As Fort Worth’s big three museums open new shows, most of town’s theaters are also debuting new work.
On the Walls
The Modern Art Museum of Fort Worth (3200 Darnell St, 817-738-9215) offers two shows for the summer.
Up now through Jul 25, FOCUS: Wael Shawky features a film from the Egyptian-American’s trilogy Cabaret Crusades in addition to new and related drawings and sculpture. The history of the Arab peninsula, medieval hostilities between Christians and Muslims, and the recounting of poetic myths are just some of his themes. FOCUS: Wael Shawky will be his first show in the Southwest.
The Modern’s other show opens Jun 20 and runs through Oct 10. In Sean Scully: The Shape of Ideas, organized by the Philadelphia Museum of Art, the artist’s most significant works will underline his contributions to the development of abstraction over nearly five decades. The 49 paintings and 42 drawings that make up the exhibit will represent a variety of media rarely shown together. The Modern has shown Scully’s mammoth nautical flag-looking pieces many times before. I’m sure the museum is like a second home to him.
The blockbuster at the nearby Kimbell Art Museum (3333 Camp Bowie Blvd, 817-332-8451) will open Jun 27 and be up thru Sep 5. Buddha, Shiva, Lotus, Dragon: The Mr. and Mrs. John D. Rockefeller 3rd Collection at Asia Society is a collection of nearly 70 of “the finest examples of Asian art in the United States,” the museum says. A range of bronzes, ceramics, and metalwork assembled by the Rockefellers between the 1940s and 1970s will be on display, including Chinese vases, dynamic Indian Chola bronzes, and Southeast Asian sculptures. Spanning more than two millennia, the selection is intended to encourage cross-cultural dialogue.
At the Amon Carter Museum of American Art (3501 Camp Bowie Blvd, 817-738-1933), An-My Lê: On Contested Terrain “explores the edges of war and records landscapes of conflict in beautiful, classically composed photographs,” the Carter says. Hanging now thru Aug 8, the show is the first comprehensive survey of the Vietnamese-American photographer’s work, which brings up an important question: Has photography always been considered art?
Another exhibit at the Carter attempts to offer an answer. Photography Is Art (that clear enough for ya?) goes all the way back to the 19th century to show how American photographers endeavored to “explore and proclaim photography’s artfulness,” the museum says. The show draws from the Carter’s impressive collection. It can also be enjoyed virtually.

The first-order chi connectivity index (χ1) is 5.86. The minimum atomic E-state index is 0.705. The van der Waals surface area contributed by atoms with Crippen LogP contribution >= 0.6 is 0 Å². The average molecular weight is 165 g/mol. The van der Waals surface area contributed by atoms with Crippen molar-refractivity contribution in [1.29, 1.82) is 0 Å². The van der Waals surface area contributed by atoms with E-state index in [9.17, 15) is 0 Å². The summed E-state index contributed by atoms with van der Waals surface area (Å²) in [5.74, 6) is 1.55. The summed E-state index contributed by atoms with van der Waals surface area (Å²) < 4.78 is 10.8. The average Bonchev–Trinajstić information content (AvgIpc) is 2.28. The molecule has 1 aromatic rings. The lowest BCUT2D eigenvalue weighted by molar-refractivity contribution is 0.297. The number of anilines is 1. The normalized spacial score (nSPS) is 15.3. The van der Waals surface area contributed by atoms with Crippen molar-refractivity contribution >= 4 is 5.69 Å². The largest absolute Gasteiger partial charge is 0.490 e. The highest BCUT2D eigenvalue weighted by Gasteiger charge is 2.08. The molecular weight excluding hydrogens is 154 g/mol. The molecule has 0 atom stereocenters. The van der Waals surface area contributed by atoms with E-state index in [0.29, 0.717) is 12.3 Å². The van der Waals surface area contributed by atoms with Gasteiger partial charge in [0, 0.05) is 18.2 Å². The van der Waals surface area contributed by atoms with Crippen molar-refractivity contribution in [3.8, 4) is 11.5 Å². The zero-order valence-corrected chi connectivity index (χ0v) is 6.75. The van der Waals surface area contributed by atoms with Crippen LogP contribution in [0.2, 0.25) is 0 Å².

Another exhibit that pools from the Carter’s archives, An Expanding Vision: Six Decades of Works on Paper at the Carter revisits “key moments” in the Carter’s 60-year history of collecting works on paper. The museum’s holdings include more than 8,000 works on paper spanning the 18th to 21st centuries.
Headliner Paul Varghese will be joined by Hannah Vaughan, Peng Dang, Reggie French, and MC/host Paulos Feerow on Saturday as part of Amphibian Stage’s Parking Lot Comedy Festival II. The fun outdoor locale is for everyone’s safety. (Thanks, ’Phibs.) The yucks get going at 8:30pm at 120 S Main St. Tickets are $15. Call 817-923-3012.
Online, Amphibian has also been busy. Inspired by Pablo Neruda’s Odes to Common Things, the troupe has commissioned all manner of Texas artists to “create performance works that celebrate simple, human-made objects,” the ’Phibs say. Odes for a World in Search of Joy can be viewed at AmphibianStage.com.
Out at Hip Pocket Theater (1950 Silver Creek Rd, 817-246-9775), it’s as busy as ever. Running Fridays and Saturdays at 9pm from Jun 11 thru Jul 3, mastermind Johnny Simons’ Curmudgeon Boogie (Into the Shadows) follows the titular character as he attempts to break free from the past, while on Fridays through Sundays at 9pm from Jul 16 thru Aug 8, Lake Simons and John Dyer collaborate on Pixie Posy. Hip Pocket’s summer will wrap up Fri-Sun at 9pm from Aug 20 thru Sep 5 with Walking on Wire (Stories from the Feet). Lorca Simons’ production reminds us that “our feet carry our stories.” Indeed.
In the Cultural District, Casa Mañana (3101 W Lancaster Av, 817-332-2272) is going all in on classic rock with two blockbuster shows. For A Solitary Man — The Music of Neil Diamond, two superstar hunks, Hamilton’s Darnell Abraham and American Idol winner Nick Fradiani, will recreate the songs we all know and love, including “Sweet Caroline” and “America.” Enjoy a cocktail tableside while listening to the music by the guy who sold more than 10 million records worldwide with 38 Top 10 hits. A Solitary Man runs Jun 15-26.
And Aug 24-28, Carole J. Bufford will sing favorites by Cher, The Beatles, The Rolling Stones, Simon & Garfunkel, Dusty Springfield, Otis Redding, Linda Ronstadt, Creedence Clearwater Revival, and more as part of her new show. Come Together: When the 60s meet the 70s will “take you right back to one of the most exciting, controversial and impactful 10 years our country has ever seen,” Casa says. Don’t anyone tell the 2020s.
At 7:30pm Aug 27-28, Fort Worth Symphony Orchestra will be making up some performances of Final Fantasy VII Remake at Bass Performance Hall (525 Commerce St, 817-212-4300), and the big deal at Circle Theatre is the troupe’s 2021 High School Playwriting Project finalist reading series at 5pm Jun 6 on the lawn of Texas Wesleyan University, so bring blankets and snacks 4-4:30.
It’s good to see the Fort’s arts scene opening up again.